Our Simple Truths
20th May 2016 – Self-release
01. Hands and Tongues
04. Patchwork and Bone
05. Sweet Apollo (Brighter Than The Sun)
It’s hard to believe that it has been over two and a half years since Empire released their debut mini-album Where The World Begins. In the interim, the British quintet have been steadily building their reputation for delivering barnstorming live sets stuffed with hooky alt-rock anthems. With this follow-up EP, Our Simple Truths, Empire add five new songs to their arsenal.
Our Simple Truths does feel like an appropriate title for this small but perfectly formed, collection of tracks. There is something refreshingly straightforward and uncomplicated about Empire’s songwriting. All five songs fall under the four minute mark and, given the unrelentingly high quality, any one of them could feasibly have been picked as the lead single. Opening track “Hands and Tongues” features probably the heaviest riff of the lot, but throughout Our Simple Truths the energy levels remain high, and the vibe upbeat. It’s certainly not difficult to imagine large festival fields bouncing in unison to these infectious riffs, and singing along en masse with the positively gigantic choruses. In the main, Empire’s sound feels reminiscent of the likes of Incubus, Skunk Anansie and early Muse, with just a hint of punky energy slipping into the driving instrumentation to propel the songs along.
Of course, Empire’s less-than-secret weapon is the startling vocal talent of Joe Green. Joe deftly deploys his considerable range, saving the most vertiginous acrobatics for the dynamic peaks of these expertly crafted songs, so that it never feels gratuitous or showy. There’s also an unabashed pop influence to his instantly accessible melodies and lyrics, which seem to draw as much from the eighties titans like Duran Duran as from any heavier, rockier bands. In closing track “Sweet Apollo (Brighter Than The Sun)“, there’s also a subtle and surprising hint of Morrissey evident in Joe’s phrasing during the verses.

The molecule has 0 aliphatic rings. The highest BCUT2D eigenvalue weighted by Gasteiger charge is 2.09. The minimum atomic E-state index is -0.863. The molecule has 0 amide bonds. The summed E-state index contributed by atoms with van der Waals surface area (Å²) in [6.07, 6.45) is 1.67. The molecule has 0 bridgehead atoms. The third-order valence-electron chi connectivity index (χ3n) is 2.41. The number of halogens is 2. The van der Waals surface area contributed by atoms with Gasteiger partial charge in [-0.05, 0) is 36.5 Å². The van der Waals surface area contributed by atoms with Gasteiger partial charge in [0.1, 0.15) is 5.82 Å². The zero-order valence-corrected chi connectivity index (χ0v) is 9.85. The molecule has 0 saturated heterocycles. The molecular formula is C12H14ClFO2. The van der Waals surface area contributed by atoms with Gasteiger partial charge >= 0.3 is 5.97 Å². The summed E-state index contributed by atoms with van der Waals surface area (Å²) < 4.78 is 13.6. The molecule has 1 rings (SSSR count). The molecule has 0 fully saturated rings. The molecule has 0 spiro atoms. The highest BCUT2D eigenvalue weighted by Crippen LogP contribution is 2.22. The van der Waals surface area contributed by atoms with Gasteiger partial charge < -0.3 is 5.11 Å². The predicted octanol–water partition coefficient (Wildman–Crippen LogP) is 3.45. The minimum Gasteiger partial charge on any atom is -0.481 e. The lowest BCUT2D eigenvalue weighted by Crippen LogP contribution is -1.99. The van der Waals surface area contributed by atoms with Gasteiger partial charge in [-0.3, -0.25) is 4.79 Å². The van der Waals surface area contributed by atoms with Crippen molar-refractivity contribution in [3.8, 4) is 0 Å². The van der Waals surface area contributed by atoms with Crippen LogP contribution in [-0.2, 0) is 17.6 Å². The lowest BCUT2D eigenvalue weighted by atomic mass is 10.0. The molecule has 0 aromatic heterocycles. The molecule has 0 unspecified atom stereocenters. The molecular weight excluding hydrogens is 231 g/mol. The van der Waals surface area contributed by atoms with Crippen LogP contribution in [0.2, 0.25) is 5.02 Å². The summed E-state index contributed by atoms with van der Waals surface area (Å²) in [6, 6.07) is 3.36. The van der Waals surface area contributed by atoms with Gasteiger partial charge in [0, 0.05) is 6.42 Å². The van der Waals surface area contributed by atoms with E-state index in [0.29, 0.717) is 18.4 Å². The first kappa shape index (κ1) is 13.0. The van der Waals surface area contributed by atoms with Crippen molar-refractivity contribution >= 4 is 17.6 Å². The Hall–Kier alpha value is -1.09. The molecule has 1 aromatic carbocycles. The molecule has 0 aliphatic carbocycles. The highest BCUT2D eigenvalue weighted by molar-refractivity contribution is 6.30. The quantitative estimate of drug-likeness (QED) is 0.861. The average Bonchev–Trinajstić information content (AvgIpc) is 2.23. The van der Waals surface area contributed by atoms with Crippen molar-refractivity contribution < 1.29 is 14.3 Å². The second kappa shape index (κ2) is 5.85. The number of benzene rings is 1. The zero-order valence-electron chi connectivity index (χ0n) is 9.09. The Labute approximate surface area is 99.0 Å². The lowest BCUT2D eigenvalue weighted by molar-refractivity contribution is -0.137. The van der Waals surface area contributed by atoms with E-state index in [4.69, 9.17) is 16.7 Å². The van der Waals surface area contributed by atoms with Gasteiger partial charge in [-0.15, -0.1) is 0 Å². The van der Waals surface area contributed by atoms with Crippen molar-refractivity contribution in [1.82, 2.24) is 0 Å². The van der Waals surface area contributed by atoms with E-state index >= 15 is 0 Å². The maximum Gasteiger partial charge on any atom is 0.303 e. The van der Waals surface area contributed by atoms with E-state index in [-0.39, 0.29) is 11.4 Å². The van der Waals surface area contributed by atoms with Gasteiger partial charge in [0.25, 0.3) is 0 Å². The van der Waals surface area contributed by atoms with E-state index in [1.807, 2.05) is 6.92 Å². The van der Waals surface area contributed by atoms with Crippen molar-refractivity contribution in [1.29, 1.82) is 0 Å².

The net result of this unfussy songwriting and uncomplicated sentiment is that Our Simple Truths takes on a kind of timeless quality. It would be fair to say that Empire aren’t exactly doing anything radical or original, but they do what they do so well that this simply doesn’t matter in the slightest. These tracks reach out to welcome you like old friends after just a couple of listens, and the absence of gimmicks or nods to any passing fads means they’re likely to stay that way.
Whilst it’s perhaps a disappointment that the relatively long wait since Where The World Begins has yielded less than twenty minutes of new material, it’s such a sleek and efficient statement of intent that it’s hard to feel short changed. The simple truth here is that Our Simple Truths is a practically essential collection of high quality rock songs with ‘instant classic’ stamped all over them. Let’s hope we don’t have to wait quite so long for the next instalment.